Should Genetically Modified Foods Have Labels?
The state of California is leaving it up to its voters to decide if packaged foods containing genetically engineered ingredients, should come with a label.
Article written by guest writer Rin Mitchell
What’s the Latest Development?
Reportedly 80 percent of packaged foods in the United States contain genetically engineered ingredients; however, they are not easy to identify since food producers are not legally required to add the information to their product labels. In November, Proposition 37—which is a California law allowing consumers the right to know what is in products on the market—will go to the ballots for voters to decide. If the law is passed, then packaged foods in California—with the exception of alcohol, meat, poultry and dairy—will have to be accompanied by special labels. Industry analysts believe this could put farmers, food companies and grocers at a competitive disadvantage, and they would “have to spend cash to ensure that they keep entirely separate facilities for GE and non-GE crops.” Although according to the Pesticide Action Network North America (PANNA), the bigger issue is the "proximity of GE crops to specialty crops in the state." This law has not been duplicated in any other states. Based on reports, both Vermont and Connecticut were set to pass a similar law, but they each “pulled back because of fear of legal reprisal and legal bills from the biotech industry.”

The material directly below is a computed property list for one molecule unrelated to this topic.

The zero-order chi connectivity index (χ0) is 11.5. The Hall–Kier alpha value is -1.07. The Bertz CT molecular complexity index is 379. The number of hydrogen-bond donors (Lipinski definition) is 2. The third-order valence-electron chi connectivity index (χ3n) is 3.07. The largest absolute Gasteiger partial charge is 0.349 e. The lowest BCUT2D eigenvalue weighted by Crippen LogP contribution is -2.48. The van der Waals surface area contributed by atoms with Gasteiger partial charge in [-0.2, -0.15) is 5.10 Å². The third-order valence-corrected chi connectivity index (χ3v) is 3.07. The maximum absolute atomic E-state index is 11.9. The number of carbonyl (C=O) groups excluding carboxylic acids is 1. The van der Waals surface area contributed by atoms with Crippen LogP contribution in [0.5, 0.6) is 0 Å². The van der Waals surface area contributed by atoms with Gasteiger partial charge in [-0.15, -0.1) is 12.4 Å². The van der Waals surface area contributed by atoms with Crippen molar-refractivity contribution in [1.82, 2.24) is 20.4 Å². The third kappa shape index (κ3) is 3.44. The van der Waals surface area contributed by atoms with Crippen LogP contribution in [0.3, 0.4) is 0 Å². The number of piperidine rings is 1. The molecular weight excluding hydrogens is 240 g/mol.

What’s the Big Idea?
Industry experts believe California’s Proposition 37 that could require food producers to tack GE labels onto their products is extreme and insensible. They believe it will hurt family farmers, food companies and grocers in California. "Other countries have GE labeling requirements, but only require labeling for products that contain small percentages of GE ingredients ( .9% to 5%)." Dairy, meat, poultry and alcohol will be exempt from donning special labeling.
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